A Weblog Dedicated to the Discussion of the Christian Faith and 21st Century Life

A Weblog Dedicated to the Discussion of the Christian Faith and 21st Century Life
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I do not seek to understand that I may believe, but I believe in order to understand. For this also I believe, –that unless I believed, I should not understand.-- St. Anselm of Canterbury (1033-1109)

Friday, November 15, 2013

The Ill-Fitting Theological Shirt

John Byron has written an excellent post on the difficulty of theological labels especially the labels that land across the liberal/conservative spectrum. he writes,
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Over the years my shirt size has changed.  For a longtime I wore a medium, but then all of sudden I noticed that mediums were too small and I had to move up to a large.  But then one day I noticed that larges were too big and I was back to the mediums that I had always worn. I suspect there is a conspiracy among the clothing manufacturers since my closet now has a variety of medium and large shirts. This of course presents a challenge for me since, as my wife knows, I hate ill-fitting shirts. It is not unusual for me to put a shirt on and take it off immediately with the comment "well, that's not happening today." Sometimes I find the medium a bit too tight and would rather go with the large. Other times the large makes me feel unkempt since it seems to just hang on me.


I feel the same about theological labels. Many years ago I would have readily identified myself as an evangelical. But, like the medium size shirts in my closet, I began to notice that it was a bit ill-fitting. It didn't allow me to move freely in the areas where I needed some space and was more restricting than freeing. Later I thought of myself as a liberal, but that too didn't seem to fit very well.  Like the large shirt, I had to find too many things to help fill out the shirt so it would fit and what I realized is that the shirt/label no longer revealed who I am. Like the shirts, I had begun to find labels to be ill-fitting.

Next week I will attend the annual meeting of the Society of Biblical Literature. And like the dance I sometimes do in my closet when deciding what shirt to wear, I will find that the labels other want me to use to identify myself won't fit. I will spend time in groups or sessions where people proudly proclaim they are liberal (or some variation thereof) and I will realize that the shirt is too large and make me look like someone I am not. I will then spend time with those who proudly proclaim to be evangelical and I will realize that the label is a bit too tight and doesn't give me the room to move that I need. I have been experiencing this situation for some time. In the past I would go to the conference and come home amazed at the situation in which I find myself. Now I think I have adjusted to at least know what to expect.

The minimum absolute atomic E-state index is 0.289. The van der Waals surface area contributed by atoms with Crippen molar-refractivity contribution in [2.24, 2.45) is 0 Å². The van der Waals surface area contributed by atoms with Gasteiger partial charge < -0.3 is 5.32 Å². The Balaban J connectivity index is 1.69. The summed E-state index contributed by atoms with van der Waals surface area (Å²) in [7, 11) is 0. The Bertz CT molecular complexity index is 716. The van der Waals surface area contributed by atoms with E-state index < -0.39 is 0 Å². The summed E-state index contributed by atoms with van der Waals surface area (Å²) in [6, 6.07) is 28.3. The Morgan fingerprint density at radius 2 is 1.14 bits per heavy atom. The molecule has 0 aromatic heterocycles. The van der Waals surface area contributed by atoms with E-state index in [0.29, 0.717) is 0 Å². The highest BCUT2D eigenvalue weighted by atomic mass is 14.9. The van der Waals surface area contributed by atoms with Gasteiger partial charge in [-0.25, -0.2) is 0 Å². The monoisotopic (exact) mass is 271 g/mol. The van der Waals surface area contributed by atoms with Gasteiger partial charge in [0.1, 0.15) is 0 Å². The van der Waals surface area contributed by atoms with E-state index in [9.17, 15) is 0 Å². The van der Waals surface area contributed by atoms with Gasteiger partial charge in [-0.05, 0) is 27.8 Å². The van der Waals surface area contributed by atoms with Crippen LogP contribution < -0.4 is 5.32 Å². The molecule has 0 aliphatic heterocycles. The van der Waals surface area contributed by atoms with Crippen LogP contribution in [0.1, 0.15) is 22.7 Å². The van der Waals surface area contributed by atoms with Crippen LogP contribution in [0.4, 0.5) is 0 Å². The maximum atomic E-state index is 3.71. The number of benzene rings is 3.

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I'm with you, John, but I would add a personal note-- For some time I have refused to identify with any labels that simply reinforce the liberal/conservative scope, since it is based too much on modern assumptions that are not helpful. In other words, I refuse to wear such a modern theological shirt. Some may find that obscene, but so be it.

I am not opposed to all labels, as long as they don't become stereotypes. We cannot avoid labels entirely. They help to locate people's views in a general way, but in reference to Christianity and theology I think such descriptors as Wesleyan, and Orthodox, et al are much more helpful (and no... Orthodox is not a synonym for conservative, any more than being progressive is synonymous with liberal).

And how people label me is something which has never concerned me.

4 comments:

Susan Moore said...

How 'bout we all agree to dismiss with the labeling?. That way Jesus won't get confused when He returns for His one, unified Church (and none of us will miss our marriage supper because we are too busy squabbling about what name to call each other).
When some one asks me what I am (theologically), I say I am a child of God. When someone cleverly asks me what makes me different than the others, I say I have God in me.
Pretentious sounding? Perhaps; but true nevertheless.
Susan

Allan Bevere said...

Susan,

Thanks for your comments.

We indeed need to be careful about labels, but rightfully employed they serve as general markers where someone might generally stand in reference to theology or politics or economics, etc.

The problem is they get employed in order to pigeon-hole someone or they are used as caricatures to stereotype a particular group.

Moreover, not all labels are created equal. I find the labels of Wesleyan and Calvinist to be more helpful theological labels than liberal and conservative.

Susan Moore said...

I'm confused, though. What exactly does that mean when one refers to oneself as a "Wesleyan"? Thanks.
Susan

Allan Bevere said...

Susan,

To say one is Wesleyan, for example, is that one stands in a tradition that approaches the reading of Scripture and doctrine and mission in a certain way. I find that more illuminating than someone telling me they're liberal or conservative among other reasons is that those terms are too broad.